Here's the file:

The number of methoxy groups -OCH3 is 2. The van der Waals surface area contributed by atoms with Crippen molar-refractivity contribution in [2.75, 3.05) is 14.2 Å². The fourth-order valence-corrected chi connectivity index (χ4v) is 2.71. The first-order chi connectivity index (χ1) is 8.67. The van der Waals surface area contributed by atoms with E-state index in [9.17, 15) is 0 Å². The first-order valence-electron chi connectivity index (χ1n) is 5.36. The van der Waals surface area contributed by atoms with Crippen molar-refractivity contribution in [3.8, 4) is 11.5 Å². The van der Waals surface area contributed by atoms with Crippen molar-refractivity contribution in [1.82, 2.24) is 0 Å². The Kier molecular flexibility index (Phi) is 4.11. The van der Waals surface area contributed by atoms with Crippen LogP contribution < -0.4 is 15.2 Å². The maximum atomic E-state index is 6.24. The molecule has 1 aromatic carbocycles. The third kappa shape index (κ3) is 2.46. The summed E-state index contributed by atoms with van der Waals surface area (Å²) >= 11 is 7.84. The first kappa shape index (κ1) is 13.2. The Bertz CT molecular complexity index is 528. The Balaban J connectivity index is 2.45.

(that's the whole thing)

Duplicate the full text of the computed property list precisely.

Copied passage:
The number of methoxy groups -OCH3 is 2. The van der Waals surface area contributed by atoms with Crippen molar-refractivity contribution in [2.75, 3.05) is 14.2 Å². The fourth-order valence-corrected chi connectivity index (χ4v) is 2.71. The first-order chi connectivity index (χ1) is 8.67. The van der Waals surface area contributed by atoms with E-state index in [9.17, 15) is 0 Å². The first-order valence-electron chi connectivity index (χ1n) is 5.36. The van der Waals surface area contributed by atoms with Crippen molar-refractivity contribution in [3.8, 4) is 11.5 Å². The van der Waals surface area contributed by atoms with Crippen molar-refractivity contribution in [1.82, 2.24) is 0 Å². The Kier molecular flexibility index (Phi) is 4.11. The van der Waals surface area contributed by atoms with Crippen LogP contribution < -0.4 is 15.2 Å². The maximum atomic E-state index is 6.24. The molecule has 1 aromatic carbocycles. The third kappa shape index (κ3) is 2.46. The summed E-state index contributed by atoms with van der Waals surface area (Å²) >= 11 is 7.84. The first kappa shape index (κ1) is 13.2. The Bertz CT molecular complexity index is 528. The Balaban J connectivity index is 2.45.